After ‘Allah’ ban, Sabah Christians demand return of religious freedom

Continuing their “mamangkis” war cry against the threat to their Christian faith, they deemed the Allah ban an attack against the people’s constitutional right to practise their religion without hindrance.

At the launch of the mamangkis gathering in Papar today, Sabah Catholic archbishop John Wong said the nation was being confronted with an unprecedented threat to the Christian faith.

Mamangkis is an old Kadazandusun war cry used by their pagan ancestors to rally warrior troops for battle, which has been adopted by Perpaduan Anak Negeri (PAN) Sabah as a Christian clarion call for revival.

Wong said today that it was regretful that elected national leaders and the judiciary had failed to uphold the Constitution and defend it.

“It is sad that even the judiciary, to whom all the meek and downtrodden look towards for justice and protection, declined by a majority decision, to do justice.

“In this respect, we implore upon Putrajaya to do all and everything to return our religious freedom and the peace and harmony which we enjoyed and have been enjoying,” he said, adding that Putrajaya should also honour the Malaysia Agreement.

Wong said that all this was happening despite the fact that “Allah” is an Arabic term for God and was even used in the pre-Islamic period in Arabia.

“In Sabah, the term was used by our forefathers long before the formation of Malaysia.”

He added that despite Putrajaya’s assurance that the restriction on “Allah” only applied to the Herald, there were attempts by certain groups to apply a blanket ban.

For instance, the seizing of the Bibles in Malay and Iban from the Bible Society of Malaysia by the Selangor Islamic Religious Department (Jais) in January this year.

“Cases like these do not augur well for the concept of “1 Malaysia” which the federal government is so ardently promoting.

“Neither do they promote goodwill, peace and harmony which all Malaysians, irrespective of race, religion or culture, long for.”

Another troubling development, Wong said, was the subtle conversion of underage children taking place in schools.

He added that about a year ago, the Sabah Catholic Church and the Sabah Council of Churches had made an official complaint to the Education Ministry of a conversion ploy at the Labuan Matriculation College.

“These young students are constantly subjected to various forms of harassment, ridicule and pressure to change their religion.”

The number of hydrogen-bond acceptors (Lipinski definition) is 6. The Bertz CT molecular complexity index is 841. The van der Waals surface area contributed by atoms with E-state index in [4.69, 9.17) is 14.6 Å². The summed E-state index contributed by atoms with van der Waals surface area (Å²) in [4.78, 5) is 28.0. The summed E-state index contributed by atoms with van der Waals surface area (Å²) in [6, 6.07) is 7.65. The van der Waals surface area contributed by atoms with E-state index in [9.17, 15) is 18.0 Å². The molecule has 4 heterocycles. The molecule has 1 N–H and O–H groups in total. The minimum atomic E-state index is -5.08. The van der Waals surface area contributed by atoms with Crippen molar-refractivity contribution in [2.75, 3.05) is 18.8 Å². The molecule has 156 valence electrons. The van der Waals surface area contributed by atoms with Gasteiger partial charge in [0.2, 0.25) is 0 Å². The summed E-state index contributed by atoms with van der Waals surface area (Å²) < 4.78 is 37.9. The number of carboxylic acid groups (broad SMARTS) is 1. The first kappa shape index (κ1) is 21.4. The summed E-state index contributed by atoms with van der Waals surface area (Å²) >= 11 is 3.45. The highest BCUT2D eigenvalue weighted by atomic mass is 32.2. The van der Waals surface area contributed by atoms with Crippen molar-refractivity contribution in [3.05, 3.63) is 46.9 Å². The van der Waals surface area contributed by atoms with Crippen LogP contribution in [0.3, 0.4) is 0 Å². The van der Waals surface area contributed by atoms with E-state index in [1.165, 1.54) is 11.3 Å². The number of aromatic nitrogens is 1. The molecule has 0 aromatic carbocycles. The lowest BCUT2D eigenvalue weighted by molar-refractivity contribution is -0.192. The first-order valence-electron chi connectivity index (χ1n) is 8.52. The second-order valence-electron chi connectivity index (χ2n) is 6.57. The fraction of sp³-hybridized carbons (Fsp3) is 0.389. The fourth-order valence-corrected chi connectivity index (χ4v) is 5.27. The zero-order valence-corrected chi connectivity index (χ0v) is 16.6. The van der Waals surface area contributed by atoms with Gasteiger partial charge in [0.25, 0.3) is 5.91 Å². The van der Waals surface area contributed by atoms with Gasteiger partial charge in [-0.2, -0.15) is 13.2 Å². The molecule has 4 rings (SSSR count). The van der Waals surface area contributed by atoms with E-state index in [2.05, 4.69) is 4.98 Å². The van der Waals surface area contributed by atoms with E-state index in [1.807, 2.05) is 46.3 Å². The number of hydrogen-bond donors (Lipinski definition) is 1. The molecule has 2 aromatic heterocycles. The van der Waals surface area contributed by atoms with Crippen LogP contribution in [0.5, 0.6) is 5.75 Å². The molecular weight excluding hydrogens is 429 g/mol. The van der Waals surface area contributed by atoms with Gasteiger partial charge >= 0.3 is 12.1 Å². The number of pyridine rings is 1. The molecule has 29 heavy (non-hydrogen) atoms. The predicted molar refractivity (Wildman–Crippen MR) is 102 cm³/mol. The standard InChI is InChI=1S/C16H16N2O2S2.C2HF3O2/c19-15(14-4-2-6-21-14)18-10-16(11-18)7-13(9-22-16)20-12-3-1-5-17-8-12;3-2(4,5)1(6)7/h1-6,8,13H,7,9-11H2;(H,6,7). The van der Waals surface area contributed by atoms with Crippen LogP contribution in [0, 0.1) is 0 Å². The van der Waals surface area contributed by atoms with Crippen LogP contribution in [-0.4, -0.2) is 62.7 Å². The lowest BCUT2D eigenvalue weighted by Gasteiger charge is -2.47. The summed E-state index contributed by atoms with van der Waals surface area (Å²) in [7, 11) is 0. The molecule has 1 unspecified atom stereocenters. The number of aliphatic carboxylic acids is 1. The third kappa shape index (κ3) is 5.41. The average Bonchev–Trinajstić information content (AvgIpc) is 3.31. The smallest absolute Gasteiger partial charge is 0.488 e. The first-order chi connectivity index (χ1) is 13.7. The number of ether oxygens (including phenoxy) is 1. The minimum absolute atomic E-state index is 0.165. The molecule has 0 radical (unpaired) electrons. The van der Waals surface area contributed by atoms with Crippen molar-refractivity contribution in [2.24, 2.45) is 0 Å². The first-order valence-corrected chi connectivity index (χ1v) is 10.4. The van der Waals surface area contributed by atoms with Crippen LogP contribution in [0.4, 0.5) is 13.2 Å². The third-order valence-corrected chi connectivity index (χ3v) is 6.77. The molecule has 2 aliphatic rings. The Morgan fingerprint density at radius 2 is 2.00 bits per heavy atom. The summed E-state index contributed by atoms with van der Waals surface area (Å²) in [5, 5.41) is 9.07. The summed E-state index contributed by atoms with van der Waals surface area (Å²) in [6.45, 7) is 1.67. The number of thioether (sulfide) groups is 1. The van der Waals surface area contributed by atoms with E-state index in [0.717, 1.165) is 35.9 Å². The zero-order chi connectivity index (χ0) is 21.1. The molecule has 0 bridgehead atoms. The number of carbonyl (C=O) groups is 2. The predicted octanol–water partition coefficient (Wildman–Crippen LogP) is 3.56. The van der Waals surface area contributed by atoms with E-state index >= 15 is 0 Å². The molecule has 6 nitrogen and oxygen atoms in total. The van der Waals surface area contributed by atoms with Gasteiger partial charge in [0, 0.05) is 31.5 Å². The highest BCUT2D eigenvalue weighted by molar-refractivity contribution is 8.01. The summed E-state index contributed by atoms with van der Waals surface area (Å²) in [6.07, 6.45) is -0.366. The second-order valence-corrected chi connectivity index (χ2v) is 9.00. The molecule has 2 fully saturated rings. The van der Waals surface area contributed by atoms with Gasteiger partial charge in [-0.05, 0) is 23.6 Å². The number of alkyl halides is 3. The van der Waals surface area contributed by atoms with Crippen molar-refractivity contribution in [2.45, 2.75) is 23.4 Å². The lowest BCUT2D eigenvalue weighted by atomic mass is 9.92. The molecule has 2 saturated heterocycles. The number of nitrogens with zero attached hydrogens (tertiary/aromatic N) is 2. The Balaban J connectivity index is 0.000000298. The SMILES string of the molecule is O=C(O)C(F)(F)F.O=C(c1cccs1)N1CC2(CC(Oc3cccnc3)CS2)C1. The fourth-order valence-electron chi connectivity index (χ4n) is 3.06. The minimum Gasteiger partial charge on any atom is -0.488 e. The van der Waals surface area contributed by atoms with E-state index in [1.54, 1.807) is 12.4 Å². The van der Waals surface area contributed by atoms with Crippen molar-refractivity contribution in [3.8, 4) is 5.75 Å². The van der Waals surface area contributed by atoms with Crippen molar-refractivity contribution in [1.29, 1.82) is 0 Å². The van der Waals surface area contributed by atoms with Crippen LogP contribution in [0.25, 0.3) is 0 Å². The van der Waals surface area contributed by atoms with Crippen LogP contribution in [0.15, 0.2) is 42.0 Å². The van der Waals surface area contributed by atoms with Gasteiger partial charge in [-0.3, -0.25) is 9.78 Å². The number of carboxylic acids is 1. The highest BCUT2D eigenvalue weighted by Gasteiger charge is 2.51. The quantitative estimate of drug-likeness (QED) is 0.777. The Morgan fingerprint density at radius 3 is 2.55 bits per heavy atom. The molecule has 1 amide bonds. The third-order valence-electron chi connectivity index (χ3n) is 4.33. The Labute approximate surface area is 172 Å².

He added that these incidents raised the question whether higher learning institutions in the country were conducive for studies.

Another threat Wong highlighted was that many Christians in Sabah had Muslim sounding names, some even with “bin” or “binti”, which led to some of them being wrongly categorised as Muslim in their identity cards.

He said that these mistakes occurred because officers at the National Registration Department were ignorant, adding that the authorities needed to address the problem and rectify it.

“It is the legitimate right of every citizen and more so the Anak Negeri of Sabah to have his or her identity card correctly issued by the JPN.”

He said that Malaysia was formed between four equal and independent states – Malaya, Singapore, Sarawak and Sabah – with proper safeguards for the people in Sabah and Sarawak, particularly on the freedom of religion.

“Though Singapore left, Sarawak and Sabah stayed on in the Federation, with the sole desire to be allowed to live in peace and freedom to exercise our right to worship our God in the way we know how and the language of our own.

“The Batu Sumpah memorial stone in Keningau is testimony to that desire.”

He added that threats from external forces invading Sabah borders as well as the huge presence of illegal immigrations were a constant reminder of the vulnerability of the people of Sabah.

“However, all too often, the authorities do not heed our fears and cries.”

This is the fourth Mamangkis gathering spearheaded by PAN, following the earlier events in Penampang after Christmas last year, then in Ranau and Nabawan. – August 9, 2014.